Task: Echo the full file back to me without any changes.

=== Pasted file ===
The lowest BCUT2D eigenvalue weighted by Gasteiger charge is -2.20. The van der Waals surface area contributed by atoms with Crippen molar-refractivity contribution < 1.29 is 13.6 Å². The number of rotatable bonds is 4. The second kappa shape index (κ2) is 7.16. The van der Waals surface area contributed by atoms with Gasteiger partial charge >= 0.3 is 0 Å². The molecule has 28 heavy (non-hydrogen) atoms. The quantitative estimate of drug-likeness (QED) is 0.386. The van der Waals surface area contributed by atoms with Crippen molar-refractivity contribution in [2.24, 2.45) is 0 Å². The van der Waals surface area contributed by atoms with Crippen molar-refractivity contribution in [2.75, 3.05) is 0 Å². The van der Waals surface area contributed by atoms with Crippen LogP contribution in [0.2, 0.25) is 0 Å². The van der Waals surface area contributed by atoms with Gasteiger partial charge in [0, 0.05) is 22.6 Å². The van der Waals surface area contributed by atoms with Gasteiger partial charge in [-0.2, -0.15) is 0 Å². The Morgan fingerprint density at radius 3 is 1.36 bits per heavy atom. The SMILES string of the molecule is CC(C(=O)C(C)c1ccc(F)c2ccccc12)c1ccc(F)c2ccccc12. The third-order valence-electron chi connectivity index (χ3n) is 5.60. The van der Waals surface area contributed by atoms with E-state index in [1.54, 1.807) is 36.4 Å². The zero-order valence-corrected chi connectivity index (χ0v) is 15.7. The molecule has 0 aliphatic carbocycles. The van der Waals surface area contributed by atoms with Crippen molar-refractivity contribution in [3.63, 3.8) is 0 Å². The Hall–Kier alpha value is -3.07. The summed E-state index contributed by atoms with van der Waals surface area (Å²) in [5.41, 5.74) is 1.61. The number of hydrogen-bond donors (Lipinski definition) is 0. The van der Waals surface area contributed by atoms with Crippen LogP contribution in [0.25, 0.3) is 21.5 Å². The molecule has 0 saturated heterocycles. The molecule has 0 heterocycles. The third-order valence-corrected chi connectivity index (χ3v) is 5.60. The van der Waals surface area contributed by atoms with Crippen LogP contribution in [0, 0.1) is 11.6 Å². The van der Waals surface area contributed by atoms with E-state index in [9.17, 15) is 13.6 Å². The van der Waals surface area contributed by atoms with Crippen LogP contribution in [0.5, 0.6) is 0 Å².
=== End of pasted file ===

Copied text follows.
The lowest BCUT2D eigenvalue weighted by Gasteiger charge is -2.20. The van der Waals surface area contributed by atoms with Crippen molar-refractivity contribution < 1.29 is 13.6 Å². The number of rotatable bonds is 4. The second kappa shape index (κ2) is 7.16. The van der Waals surface area contributed by atoms with Gasteiger partial charge >= 0.3 is 0 Å². The molecule has 28 heavy (non-hydrogen) atoms. The quantitative estimate of drug-likeness (QED) is 0.386. The van der Waals surface area contributed by atoms with Crippen molar-refractivity contribution in [2.24, 2.45) is 0 Å². The van der Waals surface area contributed by atoms with Crippen molar-refractivity contribution in [2.75, 3.05) is 0 Å². The van der Waals surface area contributed by atoms with Crippen LogP contribution in [0.2, 0.25) is 0 Å². The van der Waals surface area contributed by atoms with Gasteiger partial charge in [0, 0.05) is 22.6 Å². The van der Waals surface area contributed by atoms with Gasteiger partial charge in [-0.2, -0.15) is 0 Å². The Morgan fingerprint density at radius 3 is 1.36 bits per heavy atom. The SMILES string of the molecule is CC(C(=O)C(C)c1ccc(F)c2ccccc12)c1ccc(F)c2ccccc12. The third-order valence-electron chi connectivity index (χ3n) is 5.60. The van der Waals surface area contributed by atoms with E-state index in [1.54, 1.807) is 36.4 Å². The zero-order valence-corrected chi connectivity index (χ0v) is 15.7. The molecule has 0 aliphatic carbocycles. The van der Waals surface area contributed by atoms with Crippen molar-refractivity contribution in [3.63, 3.8) is 0 Å². The Hall–Kier alpha value is -3.07. The summed E-state index contributed by atoms with van der Waals surface area (Å²) in [5.41, 5.74) is 1.61. The number of hydrogen-bond donors (Lipinski definition) is 0. The van der Waals surface area contributed by atoms with Crippen LogP contribution in [0.25, 0.3) is 21.5 Å². The molecule has 0 saturated heterocycles. The molecule has 0 heterocycles. The third-order valence-corrected chi connectivity index (χ3v) is 5.60. The van der Waals surface area contributed by atoms with Crippen LogP contribution in [0, 0.1) is 11.6 Å². The van der Waals surface area contributed by atoms with E-state index in [9.17, 15) is 13.6 Å². The van der Waals surface area contributed by atoms with Crippen LogP contribution in [0.5, 0.6) is 0 Å².